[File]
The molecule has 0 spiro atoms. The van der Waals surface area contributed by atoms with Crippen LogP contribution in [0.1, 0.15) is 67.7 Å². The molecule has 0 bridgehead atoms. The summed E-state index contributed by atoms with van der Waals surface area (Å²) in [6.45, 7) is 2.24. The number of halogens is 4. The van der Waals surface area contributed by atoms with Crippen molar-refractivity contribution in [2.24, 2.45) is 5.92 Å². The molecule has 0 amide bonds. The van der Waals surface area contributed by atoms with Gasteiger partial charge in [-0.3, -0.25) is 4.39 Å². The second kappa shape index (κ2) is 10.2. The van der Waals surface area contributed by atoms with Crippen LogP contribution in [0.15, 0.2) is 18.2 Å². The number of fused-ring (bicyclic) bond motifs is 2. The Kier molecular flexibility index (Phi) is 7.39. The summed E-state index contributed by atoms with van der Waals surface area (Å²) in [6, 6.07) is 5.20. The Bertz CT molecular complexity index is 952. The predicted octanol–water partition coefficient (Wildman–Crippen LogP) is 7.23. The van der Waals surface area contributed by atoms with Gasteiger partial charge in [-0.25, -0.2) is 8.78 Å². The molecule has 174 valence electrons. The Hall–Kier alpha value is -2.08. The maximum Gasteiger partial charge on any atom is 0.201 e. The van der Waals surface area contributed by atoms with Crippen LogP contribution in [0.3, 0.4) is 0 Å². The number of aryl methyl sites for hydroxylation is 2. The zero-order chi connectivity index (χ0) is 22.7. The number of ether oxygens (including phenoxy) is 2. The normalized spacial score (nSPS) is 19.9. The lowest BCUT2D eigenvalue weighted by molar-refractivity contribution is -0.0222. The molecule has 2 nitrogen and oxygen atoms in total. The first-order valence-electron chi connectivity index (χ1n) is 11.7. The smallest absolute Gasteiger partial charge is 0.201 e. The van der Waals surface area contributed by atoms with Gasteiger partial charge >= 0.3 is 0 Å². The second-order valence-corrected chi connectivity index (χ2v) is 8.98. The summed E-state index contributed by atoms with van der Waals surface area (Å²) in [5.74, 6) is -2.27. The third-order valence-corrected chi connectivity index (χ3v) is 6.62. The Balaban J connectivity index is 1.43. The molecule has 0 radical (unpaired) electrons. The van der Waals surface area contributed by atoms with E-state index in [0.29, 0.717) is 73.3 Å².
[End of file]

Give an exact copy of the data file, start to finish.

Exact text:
The molecule has 0 spiro atoms. The van der Waals surface area contributed by atoms with Crippen LogP contribution in [0.1, 0.15) is 67.7 Å². The molecule has 0 bridgehead atoms. The summed E-state index contributed by atoms with van der Waals surface area (Å²) in [6.45, 7) is 2.24. The number of halogens is 4. The van der Waals surface area contributed by atoms with Crippen molar-refractivity contribution in [2.24, 2.45) is 5.92 Å². The molecule has 0 amide bonds. The van der Waals surface area contributed by atoms with Gasteiger partial charge in [-0.3, -0.25) is 4.39 Å². The second kappa shape index (κ2) is 10.2. The van der Waals surface area contributed by atoms with Crippen LogP contribution in [0.15, 0.2) is 18.2 Å². The number of fused-ring (bicyclic) bond motifs is 2. The Kier molecular flexibility index (Phi) is 7.39. The summed E-state index contributed by atoms with van der Waals surface area (Å²) in [6, 6.07) is 5.20. The Bertz CT molecular complexity index is 952. The predicted octanol–water partition coefficient (Wildman–Crippen LogP) is 7.23. The van der Waals surface area contributed by atoms with Gasteiger partial charge in [-0.25, -0.2) is 8.78 Å². The molecule has 174 valence electrons. The Hall–Kier alpha value is -2.08. The maximum Gasteiger partial charge on any atom is 0.201 e. The van der Waals surface area contributed by atoms with Crippen LogP contribution in [0.3, 0.4) is 0 Å². The number of aryl methyl sites for hydroxylation is 2. The zero-order chi connectivity index (χ0) is 22.7. The number of ether oxygens (including phenoxy) is 2. The normalized spacial score (nSPS) is 19.9. The lowest BCUT2D eigenvalue weighted by molar-refractivity contribution is -0.0222. The molecule has 2 nitrogen and oxygen atoms in total. The first-order valence-electron chi connectivity index (χ1n) is 11.7. The smallest absolute Gasteiger partial charge is 0.201 e. The van der Waals surface area contributed by atoms with Gasteiger partial charge >= 0.3 is 0 Å². The second-order valence-corrected chi connectivity index (χ2v) is 8.98. The summed E-state index contributed by atoms with van der Waals surface area (Å²) in [5.74, 6) is -2.27. The third-order valence-corrected chi connectivity index (χ3v) is 6.62. The Balaban J connectivity index is 1.43. The molecule has 0 radical (unpaired) electrons. The van der Waals surface area contributed by atoms with E-state index in [0.29, 0.717) is 73.3 Å².